7 Burning Questions and Their Answers on AdWords Duplicate Keywords

Duplicate keywords in PPC advertising is a topic that never seems to tire – and one that is often misunderstood. Back in 2013, I wrote a post about AdWords duplicate keywords, and it’s received a number of questions from our readers since then. In this post, I’ll answer some of the burning questions coming from readers in hopes that it can help you navigate the duplicate keywords landscape, too.

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1. Say you have two products in the same marketplace … won’t having two accounts targeting the same keywords give you twice the chance of people clicking on your ads, instead of the competition’s?

It may seem so at first blush, but this is a short-lived, outdated strategy that I wouldn’t recommend. It reminds me of the early days of search engine optimization in which people would create duplicate websites in hopes of showing up in more search results.

Trying to game the system in this way could have your account shut down. From the AdWords policies, it clearly states the following is prohibited:

Using the Google Network to gain an unfair traffic advantage over other participants in the auction. Examples: Affiliates that advertise on AdWords against the applicable affiliate program rules, promoting the same or similar content from multiple accounts on the same or similar queries.

Just as one, high-quality website is better than two lesser attempts, one PPC account is the way to go. Think of variations on how to use keywords to diversify your efforts.

2. What if I want both of my ads to show for one keyword in the same AdWords account?

Google will not show two ads from one account (unless by accident) – it’s one or the other. However, you can set ads to rotate for testing purposes to see which creative fares better.

3. What if you have multiple Search Network campaigns with the same keywords running at different times of the day – is this considered duplicate?

These would not be considered duplicates if they are running at different times. Take a restaurant, for example. It might have three different campaigns and landing pages for breakfast, lunch and dinner times. Three separate campaigns timed differently would make sense in this case. In fact, keeping them separate would allow separate bidding systems and adjustments.

4. We’ve set up some Google RLSA campaigns that are duplicates of our existing Search Network campaigns targeted to people who have already been to our site. Would you consider these duplicate keywords?

Since RLSA (Remarketing List for Search Ads) campaigns are driven by a remarketing list, the keyword would not be a duplicate. The help files specify that you can use the same keywords or bid on more generic keywords that perhaps wouldn’t have been as profitable on a regular Search Network campaign. The two basic RLSA strategies recommended by AdWords include the following:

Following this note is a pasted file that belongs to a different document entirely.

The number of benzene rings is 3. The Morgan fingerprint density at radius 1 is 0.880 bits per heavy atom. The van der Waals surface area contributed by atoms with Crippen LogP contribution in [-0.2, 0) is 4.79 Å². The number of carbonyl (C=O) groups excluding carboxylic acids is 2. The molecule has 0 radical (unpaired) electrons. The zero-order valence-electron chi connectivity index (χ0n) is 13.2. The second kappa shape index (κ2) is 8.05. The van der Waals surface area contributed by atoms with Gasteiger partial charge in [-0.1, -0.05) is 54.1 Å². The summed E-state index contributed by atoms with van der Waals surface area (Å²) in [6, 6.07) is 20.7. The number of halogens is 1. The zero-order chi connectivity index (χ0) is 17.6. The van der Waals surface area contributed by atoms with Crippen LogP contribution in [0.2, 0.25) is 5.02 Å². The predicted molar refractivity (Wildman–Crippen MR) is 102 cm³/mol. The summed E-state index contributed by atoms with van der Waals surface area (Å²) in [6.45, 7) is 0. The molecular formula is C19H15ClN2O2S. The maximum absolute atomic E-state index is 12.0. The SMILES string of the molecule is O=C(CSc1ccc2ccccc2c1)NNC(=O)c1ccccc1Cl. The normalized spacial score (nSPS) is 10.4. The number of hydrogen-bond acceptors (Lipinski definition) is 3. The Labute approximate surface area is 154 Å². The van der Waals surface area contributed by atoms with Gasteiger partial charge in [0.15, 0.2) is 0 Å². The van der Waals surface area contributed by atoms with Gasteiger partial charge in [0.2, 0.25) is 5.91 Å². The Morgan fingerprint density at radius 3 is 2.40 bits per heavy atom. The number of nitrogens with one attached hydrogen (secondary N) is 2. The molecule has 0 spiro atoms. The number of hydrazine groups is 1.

You can bid on keywords that you don’t normally bid on just for people who have recently visited your site, or have converted on your site in the past. This can help you increase your sales. For example, you could bid on more generic keywords only for people who have previously purchased from your site.

You can optimize bids for your existing keywords for visitors on your remarketing lists. For example, you can increase your bid by 25% for those who previously viewed your website in the last 30 days. Or, you could show a different ad to site visitors who have placed items in a shopping cart but have not purchased them.

You can learn more about how to use RLSA in this “learn with Google” video:

5. I created duplicate campaigns, one with a cost-per-click (CPC) bidding strategy and the other with a cost-per-acquisition (CPA) strategy. Would this result in duplicate keywords?

If you’ve duplicated it exactly, then you’ve got duplicate keywords, regardless of the bidding method. So I wouldn’t suggest this strategy. If you want to test both bidding methods, try one at a time.

6. How about [red car] and [car red] (exact match)? Would these be considered duplicates?

Those would not be duplicates. In fact, in 2014, Google announced it would apply a close variants setting to all exact and phrase match keywords. From the help files, you can see the applications:


7. I have duplicate AdWords accounts for different countries we serve – is this a problem?

Copied accounts aren’t considered duplicate if they target separate geographic locations. Global companies often go this route to have separate location targeting and separate management.

Now that I’ve answered some of the burning questions around AdWords duplicate keywords, do you have more? Don’t hesitate to ask them in the comments below!